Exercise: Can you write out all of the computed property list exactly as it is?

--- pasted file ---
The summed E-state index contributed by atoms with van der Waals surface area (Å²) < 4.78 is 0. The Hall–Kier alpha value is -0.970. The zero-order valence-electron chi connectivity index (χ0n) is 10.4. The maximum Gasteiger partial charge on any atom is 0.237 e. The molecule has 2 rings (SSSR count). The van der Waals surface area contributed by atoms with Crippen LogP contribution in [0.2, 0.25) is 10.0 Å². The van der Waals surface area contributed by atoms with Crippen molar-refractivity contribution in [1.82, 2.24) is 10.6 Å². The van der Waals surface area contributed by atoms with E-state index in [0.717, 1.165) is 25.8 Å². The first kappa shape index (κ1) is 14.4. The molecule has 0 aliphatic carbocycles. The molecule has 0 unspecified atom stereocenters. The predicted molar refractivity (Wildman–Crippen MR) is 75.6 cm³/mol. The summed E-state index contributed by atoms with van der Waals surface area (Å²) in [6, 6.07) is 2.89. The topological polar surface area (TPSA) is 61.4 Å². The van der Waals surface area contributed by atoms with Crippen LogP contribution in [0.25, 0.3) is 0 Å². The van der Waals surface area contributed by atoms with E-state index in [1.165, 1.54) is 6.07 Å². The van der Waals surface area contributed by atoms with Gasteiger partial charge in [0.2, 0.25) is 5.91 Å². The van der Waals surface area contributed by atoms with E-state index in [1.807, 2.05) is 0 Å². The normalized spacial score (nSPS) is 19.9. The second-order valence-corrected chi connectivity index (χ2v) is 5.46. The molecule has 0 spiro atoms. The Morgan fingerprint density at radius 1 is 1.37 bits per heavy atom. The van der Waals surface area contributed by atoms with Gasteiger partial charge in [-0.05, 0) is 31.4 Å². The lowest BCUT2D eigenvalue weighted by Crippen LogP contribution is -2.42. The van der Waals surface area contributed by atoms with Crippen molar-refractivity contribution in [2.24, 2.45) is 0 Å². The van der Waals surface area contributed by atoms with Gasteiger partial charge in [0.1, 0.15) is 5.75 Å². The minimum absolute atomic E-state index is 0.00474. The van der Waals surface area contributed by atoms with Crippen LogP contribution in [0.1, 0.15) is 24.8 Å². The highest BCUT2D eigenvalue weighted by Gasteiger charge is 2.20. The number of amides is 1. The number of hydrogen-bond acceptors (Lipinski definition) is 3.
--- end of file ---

The summed E-state index contributed by atoms with van der Waals surface area (Å²) < 4.78 is 0. The Hall–Kier alpha value is -0.970. The zero-order valence-electron chi connectivity index (χ0n) is 10.4. The maximum Gasteiger partial charge on any atom is 0.237 e. The molecule has 2 rings (SSSR count). The van der Waals surface area contributed by atoms with Crippen LogP contribution in [0.2, 0.25) is 10.0 Å². The van der Waals surface area contributed by atoms with Crippen molar-refractivity contribution in [1.82, 2.24) is 10.6 Å². The van der Waals surface area contributed by atoms with E-state index in [0.717, 1.165) is 25.8 Å². The first kappa shape index (κ1) is 14.4. The molecule has 0 aliphatic carbocycles. The molecule has 0 unspecified atom stereocenters. The predicted molar refractivity (Wildman–Crippen MR) is 75.6 cm³/mol. The summed E-state index contributed by atoms with van der Waals surface area (Å²) in [6, 6.07) is 2.89. The topological polar surface area (TPSA) is 61.4 Å². The van der Waals surface area contributed by atoms with Crippen LogP contribution in [0.25, 0.3) is 0 Å². The van der Waals surface area contributed by atoms with E-state index in [1.165, 1.54) is 6.07 Å². The van der Waals surface area contributed by atoms with Gasteiger partial charge in [0.2, 0.25) is 5.91 Å². The van der Waals surface area contributed by atoms with E-state index in [1.807, 2.05) is 0 Å². The normalized spacial score (nSPS) is 19.9. The second-order valence-corrected chi connectivity index (χ2v) is 5.46. The molecule has 0 spiro atoms. The Morgan fingerprint density at radius 1 is 1.37 bits per heavy atom. The van der Waals surface area contributed by atoms with Gasteiger partial charge in [-0.05, 0) is 31.4 Å². The lowest BCUT2D eigenvalue weighted by Crippen LogP contribution is -2.42. The van der Waals surface area contributed by atoms with Crippen molar-refractivity contribution in [2.24, 2.45) is 0 Å². The van der Waals surface area contributed by atoms with Gasteiger partial charge in [0.1, 0.15) is 5.75 Å². The minimum absolute atomic E-state index is 0.00474. The van der Waals surface area contributed by atoms with Crippen LogP contribution in [0.1, 0.15) is 24.8 Å². The highest BCUT2D eigenvalue weighted by Gasteiger charge is 2.20. The number of amides is 1. The number of hydrogen-bond acceptors (Lipinski definition) is 3.